Being told the operating room has already been cleaned. Being questioned by patients about where you went to medical school. Being asked for ID every time you enter your own hospital. Being told you don't look like a doctor. In a series of conversations with Medscape, Black physicians talk about racism they've faced in their training and their clinical work, the change they'd like to see, and how they're coping during this period of both pandemic and racial upheaval.
When I was six or seven, I told my mom I wanted to be a babysitter because I really liked kids, and my mother said, "Why don't you be a children's doctor?" So, I've practiced saying I want to be a pediatrician since I was six or seven, and the rest is history. My parents were extraordinarily supportive, so I don't think I paid attention to the conscious and unconscious bias that was probably coming my way. My family created a wonderful bubble of resilience around me. It was just so clear to me I was going to be a physician.
Race and gender discrimination played a part in my training and later in my career. When I was in training, I said I wanted to give back to my community, and that was the end of the conversation. There was no probing, no additional questions, no one asked me if I had an interest in academic medicine or wanted to subspecialize or do research or do anything outside of going back to my community to see patients one on one. I really see that as a failing. When I spoke to other trainees, it was clear they were having different conversations than I was. The same advisors were asking them more questions and offering them more opportunities. I was chief resident at NYU Medical Center, which is a huge honor and a recognition that you have good clinical judgment and leadership skills. You would think if there was anyone who would get advice about staying in academic medicine or doing research, it would have been me, but I never received it.
I find this useful now as someone who does a lot of advising. My job as the pediatrics residency director at Brown is to show students there is a lot more on the buffet table than they thought. I tell them they shouldn't choose a path until they see everything that's laid out on that table. And I tell them not to let anyone tell them there's something on that table that's not available to them because of the way they look.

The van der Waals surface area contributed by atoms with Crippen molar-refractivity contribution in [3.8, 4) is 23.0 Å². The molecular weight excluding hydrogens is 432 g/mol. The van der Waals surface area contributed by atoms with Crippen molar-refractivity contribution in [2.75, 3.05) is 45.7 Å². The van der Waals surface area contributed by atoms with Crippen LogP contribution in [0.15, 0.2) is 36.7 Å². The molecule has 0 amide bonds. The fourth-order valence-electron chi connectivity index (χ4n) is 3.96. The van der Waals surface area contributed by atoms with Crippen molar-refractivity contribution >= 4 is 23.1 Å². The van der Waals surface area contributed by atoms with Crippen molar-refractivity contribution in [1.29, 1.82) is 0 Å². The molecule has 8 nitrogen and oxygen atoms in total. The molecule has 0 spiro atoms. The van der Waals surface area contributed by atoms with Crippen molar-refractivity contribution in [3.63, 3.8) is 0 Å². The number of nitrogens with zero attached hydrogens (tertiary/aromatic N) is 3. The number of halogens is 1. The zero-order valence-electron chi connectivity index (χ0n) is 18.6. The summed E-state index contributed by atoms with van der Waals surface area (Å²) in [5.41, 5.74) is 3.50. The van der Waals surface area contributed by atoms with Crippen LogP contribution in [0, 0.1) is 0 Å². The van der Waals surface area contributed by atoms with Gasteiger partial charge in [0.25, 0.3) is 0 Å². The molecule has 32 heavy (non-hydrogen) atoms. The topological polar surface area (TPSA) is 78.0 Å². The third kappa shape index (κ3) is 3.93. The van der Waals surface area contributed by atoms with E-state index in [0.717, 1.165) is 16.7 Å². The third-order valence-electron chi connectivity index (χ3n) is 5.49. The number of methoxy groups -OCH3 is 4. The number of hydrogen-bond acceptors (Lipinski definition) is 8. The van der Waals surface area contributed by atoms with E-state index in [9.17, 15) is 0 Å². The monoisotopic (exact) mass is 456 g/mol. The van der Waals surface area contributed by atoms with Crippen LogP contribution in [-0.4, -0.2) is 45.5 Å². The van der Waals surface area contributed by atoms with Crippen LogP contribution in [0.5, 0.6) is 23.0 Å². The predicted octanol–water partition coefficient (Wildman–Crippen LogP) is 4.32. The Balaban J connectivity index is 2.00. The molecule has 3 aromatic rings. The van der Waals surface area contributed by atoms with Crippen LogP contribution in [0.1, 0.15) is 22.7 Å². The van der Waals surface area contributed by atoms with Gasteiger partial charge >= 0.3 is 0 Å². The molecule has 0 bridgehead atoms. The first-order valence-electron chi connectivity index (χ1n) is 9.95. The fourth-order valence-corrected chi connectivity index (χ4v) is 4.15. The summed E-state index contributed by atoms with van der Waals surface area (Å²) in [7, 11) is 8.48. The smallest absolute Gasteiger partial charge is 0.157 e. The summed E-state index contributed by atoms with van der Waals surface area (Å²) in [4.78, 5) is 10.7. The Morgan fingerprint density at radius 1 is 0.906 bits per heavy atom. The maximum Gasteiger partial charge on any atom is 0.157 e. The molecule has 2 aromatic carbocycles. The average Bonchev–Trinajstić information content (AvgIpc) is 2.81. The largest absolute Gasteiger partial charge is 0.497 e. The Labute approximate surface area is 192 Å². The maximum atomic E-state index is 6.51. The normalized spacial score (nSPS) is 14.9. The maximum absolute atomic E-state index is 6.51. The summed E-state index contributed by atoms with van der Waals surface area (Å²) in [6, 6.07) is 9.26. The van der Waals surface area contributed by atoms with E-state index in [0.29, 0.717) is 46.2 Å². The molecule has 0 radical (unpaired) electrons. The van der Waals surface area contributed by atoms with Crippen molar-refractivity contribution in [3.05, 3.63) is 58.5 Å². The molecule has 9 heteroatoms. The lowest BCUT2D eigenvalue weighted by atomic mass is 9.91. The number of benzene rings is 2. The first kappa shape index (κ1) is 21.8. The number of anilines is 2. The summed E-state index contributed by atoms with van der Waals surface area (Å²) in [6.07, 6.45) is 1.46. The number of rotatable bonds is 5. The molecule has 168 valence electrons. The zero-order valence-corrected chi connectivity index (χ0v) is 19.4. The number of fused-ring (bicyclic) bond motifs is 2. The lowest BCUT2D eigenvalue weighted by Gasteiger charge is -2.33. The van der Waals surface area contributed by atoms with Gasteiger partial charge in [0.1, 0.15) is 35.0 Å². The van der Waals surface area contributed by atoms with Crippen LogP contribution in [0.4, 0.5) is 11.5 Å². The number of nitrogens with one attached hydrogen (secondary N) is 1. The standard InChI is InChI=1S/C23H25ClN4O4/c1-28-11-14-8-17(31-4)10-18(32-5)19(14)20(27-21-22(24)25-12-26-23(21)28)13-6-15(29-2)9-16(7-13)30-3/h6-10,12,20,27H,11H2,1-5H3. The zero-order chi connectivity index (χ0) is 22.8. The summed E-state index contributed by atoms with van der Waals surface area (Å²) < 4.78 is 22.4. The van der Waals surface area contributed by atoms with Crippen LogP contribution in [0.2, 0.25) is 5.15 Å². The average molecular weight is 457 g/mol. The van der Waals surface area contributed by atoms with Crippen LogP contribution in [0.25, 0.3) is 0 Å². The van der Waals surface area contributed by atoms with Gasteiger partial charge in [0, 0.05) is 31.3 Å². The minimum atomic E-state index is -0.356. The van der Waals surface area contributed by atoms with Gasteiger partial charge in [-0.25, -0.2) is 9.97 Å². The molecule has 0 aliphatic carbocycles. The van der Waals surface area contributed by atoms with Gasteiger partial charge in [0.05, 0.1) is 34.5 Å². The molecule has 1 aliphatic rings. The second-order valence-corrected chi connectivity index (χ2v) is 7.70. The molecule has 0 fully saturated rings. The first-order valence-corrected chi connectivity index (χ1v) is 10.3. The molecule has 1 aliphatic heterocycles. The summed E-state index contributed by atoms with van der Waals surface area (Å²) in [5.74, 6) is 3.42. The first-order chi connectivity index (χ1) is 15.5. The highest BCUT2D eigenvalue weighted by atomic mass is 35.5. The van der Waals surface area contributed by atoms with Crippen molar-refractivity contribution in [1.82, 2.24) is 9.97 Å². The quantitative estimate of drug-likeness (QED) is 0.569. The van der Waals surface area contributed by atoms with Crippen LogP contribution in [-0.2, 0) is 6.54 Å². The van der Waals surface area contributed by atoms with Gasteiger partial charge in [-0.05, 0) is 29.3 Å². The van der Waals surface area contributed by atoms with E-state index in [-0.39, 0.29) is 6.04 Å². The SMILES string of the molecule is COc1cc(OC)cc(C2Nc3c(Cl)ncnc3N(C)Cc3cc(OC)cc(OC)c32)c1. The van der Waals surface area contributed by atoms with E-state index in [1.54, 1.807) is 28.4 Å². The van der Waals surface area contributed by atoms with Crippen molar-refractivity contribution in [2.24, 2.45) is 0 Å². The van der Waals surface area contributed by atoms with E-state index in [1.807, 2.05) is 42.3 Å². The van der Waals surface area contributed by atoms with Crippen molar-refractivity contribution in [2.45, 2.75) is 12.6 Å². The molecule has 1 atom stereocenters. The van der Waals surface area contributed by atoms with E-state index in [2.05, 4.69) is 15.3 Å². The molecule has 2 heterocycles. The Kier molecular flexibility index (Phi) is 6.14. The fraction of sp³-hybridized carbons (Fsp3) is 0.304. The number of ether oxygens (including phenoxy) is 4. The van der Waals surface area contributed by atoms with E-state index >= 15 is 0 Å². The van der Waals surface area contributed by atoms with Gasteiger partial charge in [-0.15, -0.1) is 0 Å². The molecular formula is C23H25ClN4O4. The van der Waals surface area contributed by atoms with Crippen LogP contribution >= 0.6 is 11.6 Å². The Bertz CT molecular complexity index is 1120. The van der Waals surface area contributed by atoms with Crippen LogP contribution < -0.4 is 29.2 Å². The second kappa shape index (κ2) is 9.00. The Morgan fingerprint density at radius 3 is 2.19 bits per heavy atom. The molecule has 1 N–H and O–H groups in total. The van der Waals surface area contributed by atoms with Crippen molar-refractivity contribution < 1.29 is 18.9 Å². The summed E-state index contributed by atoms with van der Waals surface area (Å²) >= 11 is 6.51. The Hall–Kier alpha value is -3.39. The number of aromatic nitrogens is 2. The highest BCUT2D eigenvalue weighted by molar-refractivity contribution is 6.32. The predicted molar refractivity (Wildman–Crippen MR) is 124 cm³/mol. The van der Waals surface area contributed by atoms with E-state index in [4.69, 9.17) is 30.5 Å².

I now wonder, if I had been mentored differently, would I have had to stumble my way into academic medicine and become a residency director, or could I have known that was a choice all along? On my path here, could I have done more research or academic work? More recently, I've been asked why I would want to publish and told I shouldn't bother because it's not like I'm going to be chair or anything.
My oldest son is 13. When he was in preschool, Trayvon Martin was killed. We have been having conversations about race, painful and somber conversations, pretty much since then. The conversations we are having now in our home are not new, they have just taken on a new level of intensity. Those conversations are very hard to have and don't get any easier. The hardest part for me is the cognitive dissonance. I spend my entire life telling my children they are talented and kind and smart and going to be wildly successful. I believe these things. Then, in the same exact moment, I have to tell them there are groups of people who hate them because of the way they look. My younger son is 10 and believes that everyone is good. He's really struggling with this. He doesn't want to believe people are racist. I think, ugh, now I have to teach him that some people are bad, which is such a terrible thing to have to teach your kid.